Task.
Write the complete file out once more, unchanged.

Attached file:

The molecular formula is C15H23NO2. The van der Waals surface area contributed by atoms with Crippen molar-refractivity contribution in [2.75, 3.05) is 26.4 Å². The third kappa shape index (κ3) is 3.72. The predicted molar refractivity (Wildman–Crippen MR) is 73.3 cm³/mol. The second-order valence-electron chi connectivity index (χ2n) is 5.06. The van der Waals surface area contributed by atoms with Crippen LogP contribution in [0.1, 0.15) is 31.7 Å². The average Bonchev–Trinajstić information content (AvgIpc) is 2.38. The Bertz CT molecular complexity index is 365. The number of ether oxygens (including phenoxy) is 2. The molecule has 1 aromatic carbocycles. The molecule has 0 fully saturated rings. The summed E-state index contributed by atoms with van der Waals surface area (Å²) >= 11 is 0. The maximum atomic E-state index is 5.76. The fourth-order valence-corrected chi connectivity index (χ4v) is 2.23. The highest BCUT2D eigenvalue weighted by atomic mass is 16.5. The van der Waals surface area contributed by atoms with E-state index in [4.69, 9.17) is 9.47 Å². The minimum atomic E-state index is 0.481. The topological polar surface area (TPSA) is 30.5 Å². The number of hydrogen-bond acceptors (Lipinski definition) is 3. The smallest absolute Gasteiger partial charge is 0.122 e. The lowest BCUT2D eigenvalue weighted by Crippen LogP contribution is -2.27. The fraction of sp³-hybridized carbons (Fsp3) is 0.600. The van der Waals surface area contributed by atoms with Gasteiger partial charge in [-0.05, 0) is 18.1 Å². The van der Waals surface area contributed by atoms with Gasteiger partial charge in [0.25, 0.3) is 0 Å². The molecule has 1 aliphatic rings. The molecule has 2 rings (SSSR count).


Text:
The molecular formula is C15H23NO2. The van der Waals surface area contributed by atoms with Crippen molar-refractivity contribution in [2.75, 3.05) is 26.4 Å². The third kappa shape index (κ3) is 3.72. The predicted molar refractivity (Wildman–Crippen MR) is 73.3 cm³/mol. The second-order valence-electron chi connectivity index (χ2n) is 5.06. The van der Waals surface area contributed by atoms with Crippen LogP contribution in [0.1, 0.15) is 31.7 Å². The average Bonchev–Trinajstić information content (AvgIpc) is 2.38. The Bertz CT molecular complexity index is 365. The number of ether oxygens (including phenoxy) is 2. The molecule has 1 aromatic carbocycles. The molecule has 0 fully saturated rings. The summed E-state index contributed by atoms with van der Waals surface area (Å²) >= 11 is 0. The maximum atomic E-state index is 5.76. The fourth-order valence-corrected chi connectivity index (χ4v) is 2.23. The highest BCUT2D eigenvalue weighted by atomic mass is 16.5. The van der Waals surface area contributed by atoms with E-state index in [4.69, 9.17) is 9.47 Å². The minimum atomic E-state index is 0.481. The topological polar surface area (TPSA) is 30.5 Å². The number of hydrogen-bond acceptors (Lipinski definition) is 3. The smallest absolute Gasteiger partial charge is 0.122 e. The lowest BCUT2D eigenvalue weighted by Crippen LogP contribution is -2.27. The fraction of sp³-hybridized carbons (Fsp3) is 0.600. The van der Waals surface area contributed by atoms with Gasteiger partial charge in [-0.05, 0) is 18.1 Å². The van der Waals surface area contributed by atoms with Gasteiger partial charge in [0.25, 0.3) is 0 Å². The molecule has 1 aliphatic rings. The molecule has 2 rings (SSSR count).